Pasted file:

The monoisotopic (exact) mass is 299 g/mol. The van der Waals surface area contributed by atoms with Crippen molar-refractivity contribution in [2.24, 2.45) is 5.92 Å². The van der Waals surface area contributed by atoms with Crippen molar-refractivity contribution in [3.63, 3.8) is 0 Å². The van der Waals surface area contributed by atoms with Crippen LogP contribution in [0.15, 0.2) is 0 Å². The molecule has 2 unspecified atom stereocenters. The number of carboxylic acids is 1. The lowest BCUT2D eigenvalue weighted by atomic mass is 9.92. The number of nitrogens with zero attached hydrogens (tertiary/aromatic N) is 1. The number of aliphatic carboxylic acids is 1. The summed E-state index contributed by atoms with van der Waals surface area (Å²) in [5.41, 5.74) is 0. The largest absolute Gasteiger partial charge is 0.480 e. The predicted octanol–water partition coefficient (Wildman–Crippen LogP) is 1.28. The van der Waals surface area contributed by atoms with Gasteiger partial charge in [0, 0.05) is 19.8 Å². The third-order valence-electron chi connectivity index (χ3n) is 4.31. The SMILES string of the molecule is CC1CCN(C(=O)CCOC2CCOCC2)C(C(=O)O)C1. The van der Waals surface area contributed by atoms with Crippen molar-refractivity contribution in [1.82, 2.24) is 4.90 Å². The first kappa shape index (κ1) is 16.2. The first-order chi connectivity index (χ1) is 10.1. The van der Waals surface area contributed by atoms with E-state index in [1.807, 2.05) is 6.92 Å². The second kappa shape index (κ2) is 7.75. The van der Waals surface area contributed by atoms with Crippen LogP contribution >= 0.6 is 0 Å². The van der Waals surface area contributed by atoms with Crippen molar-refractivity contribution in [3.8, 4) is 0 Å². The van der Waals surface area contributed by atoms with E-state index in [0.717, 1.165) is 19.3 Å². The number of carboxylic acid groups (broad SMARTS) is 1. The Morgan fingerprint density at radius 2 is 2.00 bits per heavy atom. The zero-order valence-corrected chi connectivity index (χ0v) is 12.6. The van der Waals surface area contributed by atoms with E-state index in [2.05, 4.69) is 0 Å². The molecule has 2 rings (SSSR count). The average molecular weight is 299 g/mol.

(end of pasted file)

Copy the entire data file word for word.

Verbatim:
The monoisotopic (exact) mass is 299 g/mol. The van der Waals surface area contributed by atoms with Crippen molar-refractivity contribution in [2.24, 2.45) is 5.92 Å². The van der Waals surface area contributed by atoms with Crippen molar-refractivity contribution in [3.63, 3.8) is 0 Å². The van der Waals surface area contributed by atoms with Crippen LogP contribution in [0.15, 0.2) is 0 Å². The molecule has 2 unspecified atom stereocenters. The number of carboxylic acids is 1. The lowest BCUT2D eigenvalue weighted by atomic mass is 9.92. The number of nitrogens with zero attached hydrogens (tertiary/aromatic N) is 1. The number of aliphatic carboxylic acids is 1. The summed E-state index contributed by atoms with van der Waals surface area (Å²) in [5.41, 5.74) is 0. The largest absolute Gasteiger partial charge is 0.480 e. The predicted octanol–water partition coefficient (Wildman–Crippen LogP) is 1.28. The van der Waals surface area contributed by atoms with Gasteiger partial charge in [0, 0.05) is 19.8 Å². The third-order valence-electron chi connectivity index (χ3n) is 4.31. The SMILES string of the molecule is CC1CCN(C(=O)CCOC2CCOCC2)C(C(=O)O)C1. The van der Waals surface area contributed by atoms with Crippen molar-refractivity contribution in [1.82, 2.24) is 4.90 Å². The first kappa shape index (κ1) is 16.2. The first-order chi connectivity index (χ1) is 10.1. The van der Waals surface area contributed by atoms with E-state index in [1.807, 2.05) is 6.92 Å². The second kappa shape index (κ2) is 7.75. The van der Waals surface area contributed by atoms with Crippen LogP contribution >= 0.6 is 0 Å². The van der Waals surface area contributed by atoms with Crippen molar-refractivity contribution in [3.8, 4) is 0 Å². The van der Waals surface area contributed by atoms with E-state index in [0.717, 1.165) is 19.3 Å². The number of carboxylic acid groups (broad SMARTS) is 1. The Morgan fingerprint density at radius 2 is 2.00 bits per heavy atom. The zero-order valence-corrected chi connectivity index (χ0v) is 12.6. The van der Waals surface area contributed by atoms with E-state index in [2.05, 4.69) is 0 Å². The molecule has 2 rings (SSSR count). The average molecular weight is 299 g/mol.